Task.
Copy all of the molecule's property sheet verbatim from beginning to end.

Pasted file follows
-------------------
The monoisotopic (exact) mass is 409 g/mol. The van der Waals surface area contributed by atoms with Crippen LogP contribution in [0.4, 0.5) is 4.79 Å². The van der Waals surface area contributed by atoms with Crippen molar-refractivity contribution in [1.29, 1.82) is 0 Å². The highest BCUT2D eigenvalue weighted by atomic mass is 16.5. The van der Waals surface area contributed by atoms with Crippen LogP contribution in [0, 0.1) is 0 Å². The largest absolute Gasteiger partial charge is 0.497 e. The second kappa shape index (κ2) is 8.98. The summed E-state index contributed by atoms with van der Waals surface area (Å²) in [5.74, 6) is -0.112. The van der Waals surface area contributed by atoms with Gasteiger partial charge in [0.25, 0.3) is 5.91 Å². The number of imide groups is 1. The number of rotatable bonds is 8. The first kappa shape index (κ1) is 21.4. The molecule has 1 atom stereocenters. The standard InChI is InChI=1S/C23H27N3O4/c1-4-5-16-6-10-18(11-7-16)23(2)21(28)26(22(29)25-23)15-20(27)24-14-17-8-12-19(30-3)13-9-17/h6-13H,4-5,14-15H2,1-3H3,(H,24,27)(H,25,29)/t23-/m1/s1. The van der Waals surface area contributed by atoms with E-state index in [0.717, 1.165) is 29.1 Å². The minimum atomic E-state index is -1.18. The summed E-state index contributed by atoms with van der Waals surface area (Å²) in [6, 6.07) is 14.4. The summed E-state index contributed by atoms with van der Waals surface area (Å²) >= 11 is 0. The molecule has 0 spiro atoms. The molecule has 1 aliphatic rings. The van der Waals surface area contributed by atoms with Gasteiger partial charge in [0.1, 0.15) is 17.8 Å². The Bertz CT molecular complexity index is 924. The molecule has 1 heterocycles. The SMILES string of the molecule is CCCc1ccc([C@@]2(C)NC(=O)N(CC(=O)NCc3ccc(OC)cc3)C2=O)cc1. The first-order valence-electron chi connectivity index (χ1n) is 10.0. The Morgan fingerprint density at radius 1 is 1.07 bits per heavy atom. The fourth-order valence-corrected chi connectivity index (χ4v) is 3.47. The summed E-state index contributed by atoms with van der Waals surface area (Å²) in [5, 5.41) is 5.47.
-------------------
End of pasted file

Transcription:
The monoisotopic (exact) mass is 409 g/mol. The van der Waals surface area contributed by atoms with Crippen LogP contribution in [0.4, 0.5) is 4.79 Å². The van der Waals surface area contributed by atoms with Crippen molar-refractivity contribution in [1.29, 1.82) is 0 Å². The highest BCUT2D eigenvalue weighted by atomic mass is 16.5. The van der Waals surface area contributed by atoms with Crippen LogP contribution in [0, 0.1) is 0 Å². The largest absolute Gasteiger partial charge is 0.497 e. The second kappa shape index (κ2) is 8.98. The summed E-state index contributed by atoms with van der Waals surface area (Å²) in [5.74, 6) is -0.112. The van der Waals surface area contributed by atoms with Gasteiger partial charge in [0.25, 0.3) is 5.91 Å². The number of imide groups is 1. The number of rotatable bonds is 8. The first kappa shape index (κ1) is 21.4. The molecule has 1 atom stereocenters. The standard InChI is InChI=1S/C23H27N3O4/c1-4-5-16-6-10-18(11-7-16)23(2)21(28)26(22(29)25-23)15-20(27)24-14-17-8-12-19(30-3)13-9-17/h6-13H,4-5,14-15H2,1-3H3,(H,24,27)(H,25,29)/t23-/m1/s1. The van der Waals surface area contributed by atoms with E-state index in [0.717, 1.165) is 29.1 Å². The minimum atomic E-state index is -1.18. The summed E-state index contributed by atoms with van der Waals surface area (Å²) in [6, 6.07) is 14.4. The summed E-state index contributed by atoms with van der Waals surface area (Å²) >= 11 is 0. The molecule has 0 spiro atoms. The molecule has 1 aliphatic rings. The van der Waals surface area contributed by atoms with Gasteiger partial charge in [0.1, 0.15) is 17.8 Å². The Bertz CT molecular complexity index is 924. The molecule has 1 heterocycles. The SMILES string of the molecule is CCCc1ccc([C@@]2(C)NC(=O)N(CC(=O)NCc3ccc(OC)cc3)C2=O)cc1. The first-order valence-electron chi connectivity index (χ1n) is 10.0. The Morgan fingerprint density at radius 1 is 1.07 bits per heavy atom. The fourth-order valence-corrected chi connectivity index (χ4v) is 3.47. The summed E-state index contributed by atoms with van der Waals surface area (Å²) in [5, 5.41) is 5.47.